there lived a king and queen who were grieved,
more grieved than words can tell, because they had no children.
They tried the waters of every country, made vows and pilgrimages,
and did everything that could be done, but without result.
At last,however, the queen found that her wishes were fulfilled,
and in due course she gave birth to a daughter.
A grand christening was held,
and all the fairies that could be found in the realm (they numbered seven in all)
were invited to be godmothers to the little princess.
This was done so that by means of the gifts which each in turn would bestow upon her
(in accordance with the fairy custom of those days)
the princess might be endowed with every imaginable perfection...
...But just as all were sitting down to table an aged fairy was seen to enter, whom no one thought to invite- the reason being that for more than fifty years she had never quitted the tower in which she lived, and people had supposed her to be dead or bewitched...
...Presently the fairies began to bestow their gifts upon the princess. The youngest ordained that she should be the most beautiful person in the world; the next, that she should have the temper of an angel; the third, that she should do everything with wonderful grace; the forth, that she should dance to perfection; the fifth, that she should sing like a nightingale; and the sixth, that she should play every kind of music with the utmost skill...
It was now the turn of the aged fairy. Shaking her head, in token of spite rather than infirmity, she declared that the princess should prick her hand with a spindle, and die of it. A shudder ran through the company at this terrible gift. All eyes were filled with tears...
But at this moment the young fairy stepped fort from the behind the tapestry. "Take comfort, your Majesties," she cried in a loud voice. " Your daughter shall not die. My power, it is true, is not enough to undo all that my aged kinswoman has decreed. The princess will indeed prick her hand with a spindle. But instead of dying she shall merely fall into a profound slumber that will last a hundred years. At the end of that time a king's son shall come to awaken her."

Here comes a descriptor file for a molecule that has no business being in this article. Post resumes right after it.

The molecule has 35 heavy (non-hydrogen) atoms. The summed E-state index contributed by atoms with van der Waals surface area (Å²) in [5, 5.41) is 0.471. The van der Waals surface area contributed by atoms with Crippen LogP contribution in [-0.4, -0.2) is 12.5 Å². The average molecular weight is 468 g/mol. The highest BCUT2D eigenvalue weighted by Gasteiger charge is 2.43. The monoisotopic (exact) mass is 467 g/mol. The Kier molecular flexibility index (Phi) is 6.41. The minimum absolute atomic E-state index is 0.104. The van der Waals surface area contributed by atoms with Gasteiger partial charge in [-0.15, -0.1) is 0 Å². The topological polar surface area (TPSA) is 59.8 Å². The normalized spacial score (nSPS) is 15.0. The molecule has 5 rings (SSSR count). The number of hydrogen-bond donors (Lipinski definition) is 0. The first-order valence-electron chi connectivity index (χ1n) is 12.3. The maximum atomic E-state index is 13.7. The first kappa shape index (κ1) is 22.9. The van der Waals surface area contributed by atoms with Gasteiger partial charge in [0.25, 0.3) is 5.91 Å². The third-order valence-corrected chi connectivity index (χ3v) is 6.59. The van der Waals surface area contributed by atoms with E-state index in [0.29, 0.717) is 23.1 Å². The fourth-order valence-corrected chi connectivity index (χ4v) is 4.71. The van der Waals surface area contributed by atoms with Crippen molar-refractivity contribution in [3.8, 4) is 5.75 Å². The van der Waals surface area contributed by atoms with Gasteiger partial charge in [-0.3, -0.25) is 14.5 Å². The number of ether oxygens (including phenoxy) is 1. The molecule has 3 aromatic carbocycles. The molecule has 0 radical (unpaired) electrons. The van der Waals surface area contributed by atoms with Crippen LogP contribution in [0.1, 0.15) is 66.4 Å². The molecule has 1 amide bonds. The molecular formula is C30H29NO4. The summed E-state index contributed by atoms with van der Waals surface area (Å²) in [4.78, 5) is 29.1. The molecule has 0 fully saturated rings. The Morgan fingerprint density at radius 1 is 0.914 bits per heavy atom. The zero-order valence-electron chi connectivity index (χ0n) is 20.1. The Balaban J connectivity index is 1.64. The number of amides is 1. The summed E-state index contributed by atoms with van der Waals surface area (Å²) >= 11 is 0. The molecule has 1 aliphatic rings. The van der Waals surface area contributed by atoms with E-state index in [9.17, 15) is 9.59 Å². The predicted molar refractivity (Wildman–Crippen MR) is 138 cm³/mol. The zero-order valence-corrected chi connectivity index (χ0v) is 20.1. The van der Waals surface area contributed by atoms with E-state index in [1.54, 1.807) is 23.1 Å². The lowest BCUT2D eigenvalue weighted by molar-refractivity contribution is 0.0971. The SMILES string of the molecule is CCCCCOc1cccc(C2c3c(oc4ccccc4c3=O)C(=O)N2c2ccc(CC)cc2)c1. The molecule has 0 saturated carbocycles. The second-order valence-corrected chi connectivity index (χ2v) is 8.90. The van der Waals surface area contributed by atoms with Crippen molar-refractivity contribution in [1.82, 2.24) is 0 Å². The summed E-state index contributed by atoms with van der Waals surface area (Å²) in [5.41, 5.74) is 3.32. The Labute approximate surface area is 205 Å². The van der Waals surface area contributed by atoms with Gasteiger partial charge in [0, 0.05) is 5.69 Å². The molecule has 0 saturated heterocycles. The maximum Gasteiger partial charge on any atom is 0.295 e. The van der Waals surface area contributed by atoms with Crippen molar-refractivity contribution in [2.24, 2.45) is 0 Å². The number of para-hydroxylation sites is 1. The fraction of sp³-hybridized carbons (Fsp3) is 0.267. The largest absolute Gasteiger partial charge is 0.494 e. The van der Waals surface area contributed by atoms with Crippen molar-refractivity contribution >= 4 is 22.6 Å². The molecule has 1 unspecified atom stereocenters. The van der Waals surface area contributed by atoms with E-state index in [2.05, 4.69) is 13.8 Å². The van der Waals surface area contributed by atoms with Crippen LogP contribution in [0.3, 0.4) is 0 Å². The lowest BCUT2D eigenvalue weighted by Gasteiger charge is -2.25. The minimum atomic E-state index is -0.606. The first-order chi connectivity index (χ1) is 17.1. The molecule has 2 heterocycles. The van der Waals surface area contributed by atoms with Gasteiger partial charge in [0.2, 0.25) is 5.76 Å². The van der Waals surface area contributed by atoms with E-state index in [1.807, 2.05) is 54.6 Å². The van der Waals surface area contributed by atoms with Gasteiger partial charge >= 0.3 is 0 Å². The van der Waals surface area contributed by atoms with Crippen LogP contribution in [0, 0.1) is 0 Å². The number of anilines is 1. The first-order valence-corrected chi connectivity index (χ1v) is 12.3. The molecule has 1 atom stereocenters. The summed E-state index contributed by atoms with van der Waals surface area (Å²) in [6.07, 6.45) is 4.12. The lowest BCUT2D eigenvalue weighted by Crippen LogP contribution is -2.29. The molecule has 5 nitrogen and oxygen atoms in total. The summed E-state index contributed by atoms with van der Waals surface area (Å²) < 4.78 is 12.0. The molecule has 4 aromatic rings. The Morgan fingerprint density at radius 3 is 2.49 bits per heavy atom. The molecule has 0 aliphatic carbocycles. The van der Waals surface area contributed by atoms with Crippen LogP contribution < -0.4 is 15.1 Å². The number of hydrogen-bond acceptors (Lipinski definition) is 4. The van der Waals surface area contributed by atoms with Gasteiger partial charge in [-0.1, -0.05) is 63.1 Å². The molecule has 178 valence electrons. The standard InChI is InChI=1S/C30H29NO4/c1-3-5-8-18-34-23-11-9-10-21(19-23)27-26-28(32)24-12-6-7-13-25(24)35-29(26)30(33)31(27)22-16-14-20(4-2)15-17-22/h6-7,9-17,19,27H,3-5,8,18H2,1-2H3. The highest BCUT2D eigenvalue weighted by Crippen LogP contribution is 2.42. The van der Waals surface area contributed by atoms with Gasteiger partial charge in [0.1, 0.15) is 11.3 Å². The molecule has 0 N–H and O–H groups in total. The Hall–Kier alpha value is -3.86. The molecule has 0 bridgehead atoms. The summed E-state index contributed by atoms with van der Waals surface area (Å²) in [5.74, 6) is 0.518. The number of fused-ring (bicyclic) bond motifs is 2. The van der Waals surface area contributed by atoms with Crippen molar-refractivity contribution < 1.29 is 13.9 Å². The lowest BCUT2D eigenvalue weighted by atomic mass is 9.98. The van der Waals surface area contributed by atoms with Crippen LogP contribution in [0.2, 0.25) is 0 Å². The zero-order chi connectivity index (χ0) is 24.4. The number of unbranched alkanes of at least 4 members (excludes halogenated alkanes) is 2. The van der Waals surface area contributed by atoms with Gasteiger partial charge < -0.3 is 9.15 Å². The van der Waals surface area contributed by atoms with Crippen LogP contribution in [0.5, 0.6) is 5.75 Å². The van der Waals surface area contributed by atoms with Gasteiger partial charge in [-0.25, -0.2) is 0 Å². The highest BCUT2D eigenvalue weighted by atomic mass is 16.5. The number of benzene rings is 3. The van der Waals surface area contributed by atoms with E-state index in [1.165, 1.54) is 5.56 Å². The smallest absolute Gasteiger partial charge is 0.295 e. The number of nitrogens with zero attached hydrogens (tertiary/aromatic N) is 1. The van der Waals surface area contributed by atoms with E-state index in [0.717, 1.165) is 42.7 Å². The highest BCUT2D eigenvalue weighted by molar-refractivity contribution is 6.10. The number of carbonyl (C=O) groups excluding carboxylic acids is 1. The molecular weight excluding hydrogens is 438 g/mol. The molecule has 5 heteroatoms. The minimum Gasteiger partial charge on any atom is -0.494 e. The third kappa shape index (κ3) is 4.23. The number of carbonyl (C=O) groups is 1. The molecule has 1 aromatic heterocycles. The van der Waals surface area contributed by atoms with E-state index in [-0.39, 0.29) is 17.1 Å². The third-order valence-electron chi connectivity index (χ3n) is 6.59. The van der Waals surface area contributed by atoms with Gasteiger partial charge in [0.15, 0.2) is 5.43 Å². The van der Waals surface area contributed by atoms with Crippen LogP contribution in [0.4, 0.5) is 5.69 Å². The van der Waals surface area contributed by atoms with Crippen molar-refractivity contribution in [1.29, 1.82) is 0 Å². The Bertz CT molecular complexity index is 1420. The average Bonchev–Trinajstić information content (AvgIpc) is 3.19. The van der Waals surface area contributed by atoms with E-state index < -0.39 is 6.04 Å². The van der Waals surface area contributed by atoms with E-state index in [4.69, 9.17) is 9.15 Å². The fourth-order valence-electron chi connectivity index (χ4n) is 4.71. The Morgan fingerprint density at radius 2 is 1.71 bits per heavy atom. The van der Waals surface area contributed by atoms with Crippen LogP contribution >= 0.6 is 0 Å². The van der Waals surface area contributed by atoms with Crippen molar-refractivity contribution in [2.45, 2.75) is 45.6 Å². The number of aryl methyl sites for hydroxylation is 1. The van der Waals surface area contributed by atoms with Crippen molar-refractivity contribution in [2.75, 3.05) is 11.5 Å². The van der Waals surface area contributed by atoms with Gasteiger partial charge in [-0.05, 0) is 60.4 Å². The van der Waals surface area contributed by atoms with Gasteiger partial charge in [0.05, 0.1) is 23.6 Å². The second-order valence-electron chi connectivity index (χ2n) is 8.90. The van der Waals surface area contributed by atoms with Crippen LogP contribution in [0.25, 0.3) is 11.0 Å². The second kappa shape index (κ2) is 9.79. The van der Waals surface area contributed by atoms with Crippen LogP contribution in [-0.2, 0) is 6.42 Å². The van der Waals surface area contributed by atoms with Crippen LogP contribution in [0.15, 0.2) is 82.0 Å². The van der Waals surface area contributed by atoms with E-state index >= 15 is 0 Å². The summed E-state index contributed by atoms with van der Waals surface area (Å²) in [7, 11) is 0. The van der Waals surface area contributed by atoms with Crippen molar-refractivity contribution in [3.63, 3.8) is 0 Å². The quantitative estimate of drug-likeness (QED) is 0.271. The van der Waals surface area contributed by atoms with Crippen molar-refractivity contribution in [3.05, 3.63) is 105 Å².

At the end of fifteen or sixteen years the king and queen happened one day to be away, on pleasure bent. The princess was running about the castle, and going upstairs from room to room she came at length t a garret at the top of a tower, where an old serving woman sat alone with her distaff, spinning. This good woman had never heard speak of the king's proclamation forbidding the use of spinning wheels....Partly because she was too hasty, partly because she was a little heedless, but also because the fairy decree had ordained it, no sooner had she seized the spindle that she pricked her hand and fell down in a swoon.
...At the end of a hundred years the throne had passed to another family from that of the sleeping princess. One day the king's son chanced to go a-hunting that way, and seeing in the distance some towers in the midst of a large and dense forest, he asked what they were...There he encountered the most beautiful sight he had ever seen. Reclining upon a bed, the curtains of which on every side were drawn back, was a princess of seemingly some fifteen or sixteen summers, whose radiant beauty had an almost unearthly luster...At the same moment, the hour of disenchantment having come, the princess awoke, and bestowed upon him a look more tender than a first glance might seem to warrant.
"Is it you, dear prince?"
excerpts from "The Sleeping Beauty in the Wood" by Charles Perrault
I wish life was more like my fairy tales.